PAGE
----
“Last night I dreamt I went to Manderley again.”
I don’t reach for classics often, if ever, but Rebecca is one of those books that I have been meaning to read for a couple of years now. It has been recommended to me quite often and there is so much love for this book that I had to see for myself, so when I came across it recently I decided to give it a go. The premise itself is pretty simple; a young woman marries a wealthy older man and upon moving into his mansion, feels haunted by his dead wife, Rebecca. This alone is interesting enough but Rebecca turned out to be a lot more than I expected.
“If only there could be an invention that bottled up a memory, like scent. And it never faded, and it never got stale. And then, when one wanted it, the bottle could be uncorked, and it would be like living the moment all over again.”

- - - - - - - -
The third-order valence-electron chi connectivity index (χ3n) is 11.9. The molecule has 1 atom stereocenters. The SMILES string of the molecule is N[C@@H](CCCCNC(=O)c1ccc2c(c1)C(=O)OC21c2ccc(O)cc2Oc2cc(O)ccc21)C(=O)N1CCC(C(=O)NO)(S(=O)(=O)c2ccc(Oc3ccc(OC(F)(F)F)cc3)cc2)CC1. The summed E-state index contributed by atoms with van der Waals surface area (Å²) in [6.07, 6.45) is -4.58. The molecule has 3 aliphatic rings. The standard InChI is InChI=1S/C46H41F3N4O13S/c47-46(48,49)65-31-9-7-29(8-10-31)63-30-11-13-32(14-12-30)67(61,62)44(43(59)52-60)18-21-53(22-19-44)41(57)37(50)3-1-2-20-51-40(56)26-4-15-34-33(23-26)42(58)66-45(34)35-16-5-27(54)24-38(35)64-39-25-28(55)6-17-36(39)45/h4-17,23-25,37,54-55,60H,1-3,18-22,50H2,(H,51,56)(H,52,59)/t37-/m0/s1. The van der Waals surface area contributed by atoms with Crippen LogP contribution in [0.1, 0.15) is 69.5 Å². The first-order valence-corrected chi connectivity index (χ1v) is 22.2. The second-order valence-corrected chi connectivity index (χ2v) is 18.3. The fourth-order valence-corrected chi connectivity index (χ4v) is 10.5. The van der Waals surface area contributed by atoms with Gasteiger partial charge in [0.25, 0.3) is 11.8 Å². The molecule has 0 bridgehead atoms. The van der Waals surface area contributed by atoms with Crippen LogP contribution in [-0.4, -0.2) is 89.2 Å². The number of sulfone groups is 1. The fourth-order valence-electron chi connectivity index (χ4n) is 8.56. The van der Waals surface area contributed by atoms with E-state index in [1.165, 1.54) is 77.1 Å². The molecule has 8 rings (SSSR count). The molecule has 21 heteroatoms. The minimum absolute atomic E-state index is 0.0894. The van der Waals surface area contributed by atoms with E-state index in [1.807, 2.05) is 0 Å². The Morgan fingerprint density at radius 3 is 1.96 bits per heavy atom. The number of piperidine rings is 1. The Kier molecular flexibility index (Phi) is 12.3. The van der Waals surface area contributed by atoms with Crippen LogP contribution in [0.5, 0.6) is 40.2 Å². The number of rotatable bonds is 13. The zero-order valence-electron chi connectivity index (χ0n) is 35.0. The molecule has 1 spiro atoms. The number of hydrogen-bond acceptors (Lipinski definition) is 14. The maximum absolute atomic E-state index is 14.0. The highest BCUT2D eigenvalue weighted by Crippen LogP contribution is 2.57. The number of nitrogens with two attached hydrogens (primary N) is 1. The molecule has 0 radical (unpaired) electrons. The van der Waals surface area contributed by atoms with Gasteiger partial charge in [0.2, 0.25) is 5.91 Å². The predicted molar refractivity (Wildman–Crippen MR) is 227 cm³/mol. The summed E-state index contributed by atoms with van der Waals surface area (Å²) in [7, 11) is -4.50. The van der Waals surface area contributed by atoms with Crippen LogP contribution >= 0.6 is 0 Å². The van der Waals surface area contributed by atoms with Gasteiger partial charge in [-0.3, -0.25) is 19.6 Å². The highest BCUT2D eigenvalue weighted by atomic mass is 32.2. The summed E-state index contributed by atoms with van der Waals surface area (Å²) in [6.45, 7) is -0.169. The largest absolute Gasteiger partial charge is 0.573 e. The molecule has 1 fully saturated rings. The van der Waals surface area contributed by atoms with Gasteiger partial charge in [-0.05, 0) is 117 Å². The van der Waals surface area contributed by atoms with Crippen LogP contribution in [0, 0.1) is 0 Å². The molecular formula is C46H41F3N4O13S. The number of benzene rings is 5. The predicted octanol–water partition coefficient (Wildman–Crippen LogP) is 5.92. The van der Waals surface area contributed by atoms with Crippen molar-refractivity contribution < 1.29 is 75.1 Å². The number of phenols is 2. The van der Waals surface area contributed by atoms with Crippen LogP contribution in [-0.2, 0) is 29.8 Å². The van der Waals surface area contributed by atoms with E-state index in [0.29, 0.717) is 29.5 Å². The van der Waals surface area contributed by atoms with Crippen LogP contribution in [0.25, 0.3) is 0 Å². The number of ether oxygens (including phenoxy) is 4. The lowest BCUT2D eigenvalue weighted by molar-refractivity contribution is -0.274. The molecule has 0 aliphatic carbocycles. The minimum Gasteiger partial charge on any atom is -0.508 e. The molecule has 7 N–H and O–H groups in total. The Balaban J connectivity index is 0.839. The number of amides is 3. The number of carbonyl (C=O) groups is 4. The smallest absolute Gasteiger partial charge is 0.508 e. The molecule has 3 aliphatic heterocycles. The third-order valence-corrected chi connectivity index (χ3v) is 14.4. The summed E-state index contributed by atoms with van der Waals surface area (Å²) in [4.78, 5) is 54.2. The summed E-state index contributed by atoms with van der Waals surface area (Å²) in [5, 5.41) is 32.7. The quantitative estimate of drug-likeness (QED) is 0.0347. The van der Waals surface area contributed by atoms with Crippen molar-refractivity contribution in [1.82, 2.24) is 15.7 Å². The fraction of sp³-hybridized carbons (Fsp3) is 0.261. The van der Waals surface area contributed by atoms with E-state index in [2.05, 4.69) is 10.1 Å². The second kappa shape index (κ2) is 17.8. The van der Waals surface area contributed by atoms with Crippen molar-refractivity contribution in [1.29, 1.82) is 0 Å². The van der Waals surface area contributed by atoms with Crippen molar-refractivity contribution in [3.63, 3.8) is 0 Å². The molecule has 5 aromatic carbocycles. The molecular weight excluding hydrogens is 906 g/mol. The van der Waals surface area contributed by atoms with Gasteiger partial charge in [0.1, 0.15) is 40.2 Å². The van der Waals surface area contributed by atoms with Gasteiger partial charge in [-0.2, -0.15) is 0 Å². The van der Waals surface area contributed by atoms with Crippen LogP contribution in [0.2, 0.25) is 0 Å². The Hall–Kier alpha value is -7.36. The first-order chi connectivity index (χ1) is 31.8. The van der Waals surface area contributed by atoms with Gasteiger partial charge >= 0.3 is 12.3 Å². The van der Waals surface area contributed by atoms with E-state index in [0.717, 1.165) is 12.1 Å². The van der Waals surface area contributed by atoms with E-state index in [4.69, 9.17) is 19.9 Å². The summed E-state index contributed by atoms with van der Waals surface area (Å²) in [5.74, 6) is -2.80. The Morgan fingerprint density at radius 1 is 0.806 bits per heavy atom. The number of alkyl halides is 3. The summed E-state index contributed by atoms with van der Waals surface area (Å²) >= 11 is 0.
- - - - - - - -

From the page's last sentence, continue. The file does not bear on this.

This novel is wonderfully written and completely captured my attention from the very beginning. What became apparent very early on is that it delves into the mind and thought process of the main character/narrator, and that this is what truly fascinates and moves the story forward. There are certain aspects of the novel that in many other instances would not work for me whatsoever, and frankly would come across as irritating and just not readable. This is mostly to do with certain character characteristics and behaviour. However, because of the exceptional writing I couldn’t help but enjoy the journey and eagerly await to see where the story would go. The result is a cosy, page-turning read that I look forward to rereading.
“Happiness is not a possession to be prized, it is a quality of thought, a state of mind.”